Staff were also provided a communication tip sheet linked to the order that focused three elements:
- The benefits of introducing vaccines.
- How to respond to common issues families raised.
- Vaccine facts, including adverse effects and time to protection.
“The CDS system was associated with a marked increase in the frequency of influenza vaccine orders for eligible children but with a smaller increase in actual administrations of the vaccine,” Orenstein and colleagues wrote. “This gap between orders and administrations may be due to vaccine refusal or other unknown barriers. Although the effect size was smaller, the influenza vaccination rate among the concurrent controls was significantly higher than among the historical controls. This difference may be due to the presumptive strategy script in the nursing admission questionnaire and communication tip sheet, which were implemented systemwide in September 2019, unlike the influenza vaccine order group, which was implemented in a stepwise fashion. It may also be due to contamination, in which the CDS led physicians to think of influenza vaccine more often even without a patient-specific EHR prompt.”
The aim of the current study was to reduce clinician burden by automating eligibility screening; integrating the CDS early in the workflow to increase flexibility for administration; and avoided interruptive alerts for nursing and clinician staff.
“The CDS system also did not depend on operational resources to disseminate reports or provide ongoing education, “the study authors noted. “Additional benefits may be gained by combining an automated CDS approach with other evidence-based implementation science and behavioral economics interventions, such as audit and feedback, text messages to patients and families, explicit markers of vaccine intention, note template changes, and patient and family education. Nonetheless, scaling up these interventions would benefit from study designs that identify each bundle element to minimize the resource requirements for new sites to implement similar changes.”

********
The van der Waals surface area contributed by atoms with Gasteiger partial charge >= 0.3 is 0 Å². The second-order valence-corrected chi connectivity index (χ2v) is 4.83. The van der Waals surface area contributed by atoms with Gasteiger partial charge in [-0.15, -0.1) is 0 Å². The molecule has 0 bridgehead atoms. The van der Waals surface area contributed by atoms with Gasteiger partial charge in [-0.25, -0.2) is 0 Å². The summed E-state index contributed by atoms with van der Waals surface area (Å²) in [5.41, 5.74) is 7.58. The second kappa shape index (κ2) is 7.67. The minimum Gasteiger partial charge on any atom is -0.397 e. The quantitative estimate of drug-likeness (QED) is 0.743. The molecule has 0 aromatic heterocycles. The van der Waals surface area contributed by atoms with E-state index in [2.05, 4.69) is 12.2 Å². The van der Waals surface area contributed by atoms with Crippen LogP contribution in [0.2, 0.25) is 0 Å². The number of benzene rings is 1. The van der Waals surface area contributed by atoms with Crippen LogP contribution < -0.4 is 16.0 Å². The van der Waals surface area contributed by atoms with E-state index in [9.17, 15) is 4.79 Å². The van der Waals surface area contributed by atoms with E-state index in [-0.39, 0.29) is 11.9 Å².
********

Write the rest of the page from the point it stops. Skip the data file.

While the CDS did improve influenza uptake in this study, the gap between orders and actual adminstration remains, the study authors acknowledged. “Additional work to understand persistent reasons for low uptake and the potential effect of combining CDS with other behavioral economic and implementation science interventions would likely reduce the burden of influenza in a vulnerable population and provide lessons to improve vaccine coverage for other diseases, such as Covid-19,” they concluded.
Limitations of the study include its single-center design and the use of one EHR from Epic Systems. The reasons for low vaccine uptake were not evaluated.
Despite current guidelines that children be vaccinated against the flu during hospitalization or acute-care visits, this is not often done, nor is it a priority.
This study looks at a clinical decision support strategy that aims to increase the number of hospitalized kids being administered a flu vaccine prior to discharge.
Candace Hoffmann, Managing Editor, BreakingMED™
Orenstein reported being the co-founder of and having equity in Phrase Health, a clinical decision support analytics company, outside the submitted work.
Cat ID: 44
Topic ID: 85,44,728,791,730,125,30,44,561,653,151,924